12. Learn how to sprout grains and beans for winter eating. This only takes minutes per day but is very economical instead of buying far-away greens.
If you want to try eating local and sustainably grown food but think you can’t afford to spend more on food, here are some strategies:
- Save money by eating with the seasons. In the winter, we can eat food like cabbage, carrots, beets, parsnips, squash, potatoes, kale, chard at a very reasonable price. Buying green beans from the garden in the summer makes good economic sense, but purchasing them from far-away lands in the winter is costly on many levels.
- Plant some of these crops in your backyard for nearly year-round harvesting. A small greenhouse or “cloches” can lengthen the harvest by many months. Greens are cool weather crops that grow well here on the “shoulder seasons”.
- Choose basic foods and cook from scratch. For instance, instead of buying canned beans, get dried beans, soak and cook. You will pay a fraction of the cost by using dried beans (save even more by drying your own beans from the garden).
- Learn how to sprout grains and beans for winter eating. This only takes minutes per day but is very economical instead of buying far-away greens.
- Eliminate packaged refined foods from your shopping list. The foods to eliminate are sugary carbonated beverages, bottled water, white sugar, processed desserts and snacks, white bread, luncheon meats, TV dinners, frozen pizza, boxed cereals, farmed salmon, and factory-farm meats.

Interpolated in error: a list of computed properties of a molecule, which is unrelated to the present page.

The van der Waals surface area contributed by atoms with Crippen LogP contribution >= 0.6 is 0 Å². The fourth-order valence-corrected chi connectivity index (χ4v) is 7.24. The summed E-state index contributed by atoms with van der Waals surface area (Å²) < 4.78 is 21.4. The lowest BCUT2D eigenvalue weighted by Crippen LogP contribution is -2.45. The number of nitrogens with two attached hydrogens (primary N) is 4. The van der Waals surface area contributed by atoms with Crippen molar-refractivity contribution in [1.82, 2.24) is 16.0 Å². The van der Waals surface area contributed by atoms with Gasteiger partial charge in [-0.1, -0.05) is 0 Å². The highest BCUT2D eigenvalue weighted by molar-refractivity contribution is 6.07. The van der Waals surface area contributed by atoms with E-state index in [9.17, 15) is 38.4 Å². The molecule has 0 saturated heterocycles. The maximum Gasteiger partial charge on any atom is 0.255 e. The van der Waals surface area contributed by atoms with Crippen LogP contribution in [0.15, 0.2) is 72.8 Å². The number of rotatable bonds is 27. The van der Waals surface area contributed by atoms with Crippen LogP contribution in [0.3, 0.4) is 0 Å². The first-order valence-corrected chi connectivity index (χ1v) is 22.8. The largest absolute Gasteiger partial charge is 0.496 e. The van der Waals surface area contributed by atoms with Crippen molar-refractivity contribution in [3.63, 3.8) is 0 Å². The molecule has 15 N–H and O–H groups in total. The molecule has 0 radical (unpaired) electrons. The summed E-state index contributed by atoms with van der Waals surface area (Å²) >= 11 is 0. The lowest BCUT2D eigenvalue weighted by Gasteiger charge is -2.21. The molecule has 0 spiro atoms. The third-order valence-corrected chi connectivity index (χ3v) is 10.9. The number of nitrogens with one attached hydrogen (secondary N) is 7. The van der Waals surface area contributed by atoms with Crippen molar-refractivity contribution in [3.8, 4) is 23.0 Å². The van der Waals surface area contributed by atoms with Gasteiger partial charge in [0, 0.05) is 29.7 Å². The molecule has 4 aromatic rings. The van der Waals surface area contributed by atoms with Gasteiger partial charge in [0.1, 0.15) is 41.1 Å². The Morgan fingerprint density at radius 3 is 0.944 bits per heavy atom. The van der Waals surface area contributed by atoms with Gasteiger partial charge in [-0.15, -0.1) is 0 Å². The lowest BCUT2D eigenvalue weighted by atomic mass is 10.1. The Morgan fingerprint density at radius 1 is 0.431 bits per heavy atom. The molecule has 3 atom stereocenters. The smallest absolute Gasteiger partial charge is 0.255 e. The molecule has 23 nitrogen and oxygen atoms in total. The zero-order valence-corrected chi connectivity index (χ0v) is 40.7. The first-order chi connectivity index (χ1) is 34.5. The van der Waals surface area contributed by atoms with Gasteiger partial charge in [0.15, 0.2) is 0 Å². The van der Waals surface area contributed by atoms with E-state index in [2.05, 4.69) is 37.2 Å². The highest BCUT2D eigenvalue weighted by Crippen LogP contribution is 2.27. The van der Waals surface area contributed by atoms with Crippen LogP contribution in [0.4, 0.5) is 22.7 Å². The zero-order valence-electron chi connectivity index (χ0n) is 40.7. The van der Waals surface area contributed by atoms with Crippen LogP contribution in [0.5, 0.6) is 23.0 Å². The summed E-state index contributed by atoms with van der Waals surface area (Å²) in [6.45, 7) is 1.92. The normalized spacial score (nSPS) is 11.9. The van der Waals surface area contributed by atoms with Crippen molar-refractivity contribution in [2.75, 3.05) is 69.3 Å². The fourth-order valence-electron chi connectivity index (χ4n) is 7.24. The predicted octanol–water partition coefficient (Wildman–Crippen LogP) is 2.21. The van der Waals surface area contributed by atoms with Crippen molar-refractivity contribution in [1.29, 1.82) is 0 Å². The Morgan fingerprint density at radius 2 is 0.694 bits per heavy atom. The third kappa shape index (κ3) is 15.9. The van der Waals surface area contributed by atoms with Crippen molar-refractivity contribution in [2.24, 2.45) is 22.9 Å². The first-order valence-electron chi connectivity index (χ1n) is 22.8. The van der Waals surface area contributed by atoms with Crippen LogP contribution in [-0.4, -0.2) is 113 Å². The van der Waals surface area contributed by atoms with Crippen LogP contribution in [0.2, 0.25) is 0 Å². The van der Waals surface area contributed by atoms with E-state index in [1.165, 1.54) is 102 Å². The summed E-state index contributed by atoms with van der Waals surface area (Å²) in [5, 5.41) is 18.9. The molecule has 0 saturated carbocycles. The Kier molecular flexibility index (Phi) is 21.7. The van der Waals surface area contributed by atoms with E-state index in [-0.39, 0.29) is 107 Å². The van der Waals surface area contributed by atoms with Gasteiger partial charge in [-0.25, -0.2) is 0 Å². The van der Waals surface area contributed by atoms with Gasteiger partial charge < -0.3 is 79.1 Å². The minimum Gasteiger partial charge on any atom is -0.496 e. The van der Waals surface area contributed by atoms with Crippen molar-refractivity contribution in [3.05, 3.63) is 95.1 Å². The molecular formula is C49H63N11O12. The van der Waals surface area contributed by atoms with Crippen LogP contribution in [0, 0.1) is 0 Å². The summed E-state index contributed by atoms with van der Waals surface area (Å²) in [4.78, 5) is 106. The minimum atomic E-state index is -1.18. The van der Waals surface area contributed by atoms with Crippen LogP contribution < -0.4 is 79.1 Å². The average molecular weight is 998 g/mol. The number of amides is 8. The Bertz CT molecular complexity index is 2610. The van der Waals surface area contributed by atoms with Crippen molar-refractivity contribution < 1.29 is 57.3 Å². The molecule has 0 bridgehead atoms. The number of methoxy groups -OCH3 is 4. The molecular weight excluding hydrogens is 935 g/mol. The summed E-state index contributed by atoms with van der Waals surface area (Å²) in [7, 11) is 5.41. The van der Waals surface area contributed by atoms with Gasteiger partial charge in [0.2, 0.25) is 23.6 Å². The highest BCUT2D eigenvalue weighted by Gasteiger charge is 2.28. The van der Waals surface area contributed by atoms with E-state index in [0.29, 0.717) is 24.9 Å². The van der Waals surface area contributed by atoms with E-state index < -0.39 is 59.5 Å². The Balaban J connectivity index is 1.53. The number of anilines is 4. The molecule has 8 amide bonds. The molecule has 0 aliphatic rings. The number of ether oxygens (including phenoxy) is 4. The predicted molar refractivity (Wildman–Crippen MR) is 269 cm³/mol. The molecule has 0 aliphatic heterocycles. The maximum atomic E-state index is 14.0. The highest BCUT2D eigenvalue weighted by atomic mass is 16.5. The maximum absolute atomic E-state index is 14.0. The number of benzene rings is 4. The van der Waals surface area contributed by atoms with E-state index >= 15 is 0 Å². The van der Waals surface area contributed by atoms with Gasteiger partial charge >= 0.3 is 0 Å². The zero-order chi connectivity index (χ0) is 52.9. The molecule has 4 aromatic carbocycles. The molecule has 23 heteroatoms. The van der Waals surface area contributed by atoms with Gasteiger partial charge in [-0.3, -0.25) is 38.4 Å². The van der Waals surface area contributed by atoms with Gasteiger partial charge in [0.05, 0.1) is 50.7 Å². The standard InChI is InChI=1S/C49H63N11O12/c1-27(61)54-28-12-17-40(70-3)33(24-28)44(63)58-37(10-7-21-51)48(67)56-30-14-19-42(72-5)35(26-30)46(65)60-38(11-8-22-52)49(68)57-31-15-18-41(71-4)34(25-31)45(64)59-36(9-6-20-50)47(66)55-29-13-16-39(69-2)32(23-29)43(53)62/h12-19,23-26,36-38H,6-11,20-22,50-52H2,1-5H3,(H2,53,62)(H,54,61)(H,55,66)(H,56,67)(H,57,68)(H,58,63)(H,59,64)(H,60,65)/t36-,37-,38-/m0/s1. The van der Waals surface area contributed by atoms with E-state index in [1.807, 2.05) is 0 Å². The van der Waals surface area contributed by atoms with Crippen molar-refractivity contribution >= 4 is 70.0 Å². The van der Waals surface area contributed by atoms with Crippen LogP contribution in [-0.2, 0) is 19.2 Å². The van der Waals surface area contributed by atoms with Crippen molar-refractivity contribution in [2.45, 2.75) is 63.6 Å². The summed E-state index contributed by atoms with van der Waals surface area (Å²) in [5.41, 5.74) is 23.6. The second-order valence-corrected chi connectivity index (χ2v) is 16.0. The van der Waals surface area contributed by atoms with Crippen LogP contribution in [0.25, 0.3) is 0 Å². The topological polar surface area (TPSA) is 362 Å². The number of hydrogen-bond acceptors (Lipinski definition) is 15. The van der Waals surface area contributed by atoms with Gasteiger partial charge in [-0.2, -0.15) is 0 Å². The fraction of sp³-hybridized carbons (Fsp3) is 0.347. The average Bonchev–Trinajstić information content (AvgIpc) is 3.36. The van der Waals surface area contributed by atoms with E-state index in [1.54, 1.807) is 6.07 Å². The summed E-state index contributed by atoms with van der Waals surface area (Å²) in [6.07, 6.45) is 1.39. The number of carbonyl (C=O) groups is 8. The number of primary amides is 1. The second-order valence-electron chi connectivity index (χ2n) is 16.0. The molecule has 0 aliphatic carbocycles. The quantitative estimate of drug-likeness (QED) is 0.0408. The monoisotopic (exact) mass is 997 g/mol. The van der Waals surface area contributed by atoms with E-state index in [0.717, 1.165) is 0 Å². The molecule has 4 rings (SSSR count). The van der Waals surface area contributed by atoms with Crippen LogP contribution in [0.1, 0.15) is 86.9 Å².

- Join with your neighbours to buy from a local buying club. You can purchase large bags of sustainably grown food, cases of staples, share with your friends and enjoy the savings.
- Buy local foods at the peak of the season when the price is the most reasonable, and then preserve them for later eating.
All of these strategies will save money so that you can pay a little bit more for those luscious bunch carrots, local strawberries or blueberries in season. Once you bite into a fresh crispy local apple or celery you will never want to eat their commercially grown counterparts again!
The fact that you will be helping the local economy, the environment, your own health and the biodiversity of our small local farms and not supporting the industrial based food system is a reward in itself.
Supporting local agriculture in our own communities and talking to friends, family and neighbours about food is a start in changing from an industrial based food system to one that supports self-sufficiency where food sovereignty is the priority and fair trade prevails.
OPTIMAL DIET: This diet will make cleansing less of a necessity in the future, and keep you healthy for life!
- Plenty of organic fruits and vegetables. Lots of colour and variety.
- Organic whole grains such as brown rice, millet, quinoa, oats etc.
- At least 30 grams of fibre daily (from fruits, legumes, grains, vegetables, nuts and seeds).
- Good quality fats from flax, hemp, olive oil, butter, coconut oil
- Ample clean filtered water.
- Avoid eating processed and refined foods and eat only whole natural foods.
- Eat good quality protein every day (fresh fish, tofu, legumes, organic meats).
- Avoid dairy, poor quality fats, sugar, refined salt, excess caffeine and alcohol, nicotine and drugs (both pharmaceutical and recreational).
- Rotate foods to avoid constant exposure to allergens such as wheat, eggs, citrus and dairy.
Dona Bradley, November, 2016